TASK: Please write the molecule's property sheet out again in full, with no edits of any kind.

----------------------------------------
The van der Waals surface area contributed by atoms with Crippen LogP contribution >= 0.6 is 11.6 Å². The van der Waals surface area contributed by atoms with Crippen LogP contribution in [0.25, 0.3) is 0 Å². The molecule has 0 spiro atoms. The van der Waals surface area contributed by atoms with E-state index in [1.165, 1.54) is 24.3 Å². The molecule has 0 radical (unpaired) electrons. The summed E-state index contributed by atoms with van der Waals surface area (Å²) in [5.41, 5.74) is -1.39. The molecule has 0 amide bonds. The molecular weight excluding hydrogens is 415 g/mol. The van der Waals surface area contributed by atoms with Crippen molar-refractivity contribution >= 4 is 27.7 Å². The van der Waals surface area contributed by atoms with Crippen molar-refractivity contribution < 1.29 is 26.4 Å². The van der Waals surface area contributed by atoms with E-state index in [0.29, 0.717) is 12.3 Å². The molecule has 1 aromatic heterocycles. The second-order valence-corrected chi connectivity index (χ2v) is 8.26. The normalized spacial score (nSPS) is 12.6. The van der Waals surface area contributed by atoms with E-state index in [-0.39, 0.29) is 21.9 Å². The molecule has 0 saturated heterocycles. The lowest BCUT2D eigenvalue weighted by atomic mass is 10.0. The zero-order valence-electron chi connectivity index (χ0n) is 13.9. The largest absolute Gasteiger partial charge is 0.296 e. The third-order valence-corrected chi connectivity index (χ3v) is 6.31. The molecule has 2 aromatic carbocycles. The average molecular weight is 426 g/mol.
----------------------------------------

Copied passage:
The van der Waals surface area contributed by atoms with Crippen LogP contribution >= 0.6 is 11.6 Å². The van der Waals surface area contributed by atoms with Crippen LogP contribution in [0.25, 0.3) is 0 Å². The molecule has 0 spiro atoms. The van der Waals surface area contributed by atoms with E-state index in [1.165, 1.54) is 24.3 Å². The molecule has 0 radical (unpaired) electrons. The summed E-state index contributed by atoms with van der Waals surface area (Å²) in [5.41, 5.74) is -1.39. The molecule has 0 amide bonds. The molecular weight excluding hydrogens is 415 g/mol. The van der Waals surface area contributed by atoms with Crippen molar-refractivity contribution >= 4 is 27.7 Å². The van der Waals surface area contributed by atoms with Crippen molar-refractivity contribution < 1.29 is 26.4 Å². The van der Waals surface area contributed by atoms with E-state index in [0.29, 0.717) is 12.3 Å². The molecule has 1 aromatic heterocycles. The second-order valence-corrected chi connectivity index (χ2v) is 8.26. The normalized spacial score (nSPS) is 12.6. The van der Waals surface area contributed by atoms with E-state index in [-0.39, 0.29) is 21.9 Å². The molecule has 0 saturated heterocycles. The lowest BCUT2D eigenvalue weighted by atomic mass is 10.0. The zero-order valence-electron chi connectivity index (χ0n) is 13.9. The largest absolute Gasteiger partial charge is 0.296 e. The third-order valence-corrected chi connectivity index (χ3v) is 6.31. The molecule has 2 aromatic carbocycles. The average molecular weight is 426 g/mol.